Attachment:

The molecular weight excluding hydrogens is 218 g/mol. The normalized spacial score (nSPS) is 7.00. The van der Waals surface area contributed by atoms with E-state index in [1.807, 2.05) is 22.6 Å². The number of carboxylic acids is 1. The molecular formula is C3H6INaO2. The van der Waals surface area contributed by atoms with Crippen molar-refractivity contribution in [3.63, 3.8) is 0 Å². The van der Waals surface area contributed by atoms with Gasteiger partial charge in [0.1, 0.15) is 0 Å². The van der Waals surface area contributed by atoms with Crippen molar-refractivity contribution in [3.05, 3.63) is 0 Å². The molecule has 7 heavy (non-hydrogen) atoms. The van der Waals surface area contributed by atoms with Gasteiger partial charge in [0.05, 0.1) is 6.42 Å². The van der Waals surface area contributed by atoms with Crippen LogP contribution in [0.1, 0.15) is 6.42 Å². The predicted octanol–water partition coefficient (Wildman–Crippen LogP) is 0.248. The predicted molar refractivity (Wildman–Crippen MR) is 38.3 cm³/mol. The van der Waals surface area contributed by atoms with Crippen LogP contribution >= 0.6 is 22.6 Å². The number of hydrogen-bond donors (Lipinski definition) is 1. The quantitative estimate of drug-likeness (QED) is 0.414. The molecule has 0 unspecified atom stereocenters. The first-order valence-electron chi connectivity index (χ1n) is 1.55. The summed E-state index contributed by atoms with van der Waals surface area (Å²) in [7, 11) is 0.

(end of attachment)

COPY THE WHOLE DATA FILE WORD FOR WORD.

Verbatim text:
The molecular weight excluding hydrogens is 218 g/mol. The normalized spacial score (nSPS) is 7.00. The van der Waals surface area contributed by atoms with E-state index in [1.807, 2.05) is 22.6 Å². The number of carboxylic acids is 1. The molecular formula is C3H6INaO2. The van der Waals surface area contributed by atoms with Crippen molar-refractivity contribution in [3.63, 3.8) is 0 Å². The van der Waals surface area contributed by atoms with Gasteiger partial charge in [0.1, 0.15) is 0 Å². The van der Waals surface area contributed by atoms with Crippen molar-refractivity contribution in [3.05, 3.63) is 0 Å². The molecule has 7 heavy (non-hydrogen) atoms. The van der Waals surface area contributed by atoms with Gasteiger partial charge in [0.05, 0.1) is 6.42 Å². The van der Waals surface area contributed by atoms with Crippen LogP contribution in [0.1, 0.15) is 6.42 Å². The predicted octanol–water partition coefficient (Wildman–Crippen LogP) is 0.248. The predicted molar refractivity (Wildman–Crippen MR) is 38.3 cm³/mol. The van der Waals surface area contributed by atoms with Crippen LogP contribution >= 0.6 is 22.6 Å². The number of hydrogen-bond donors (Lipinski definition) is 1. The quantitative estimate of drug-likeness (QED) is 0.414. The molecule has 0 unspecified atom stereocenters. The first-order valence-electron chi connectivity index (χ1n) is 1.55. The summed E-state index contributed by atoms with van der Waals surface area (Å²) in [7, 11) is 0.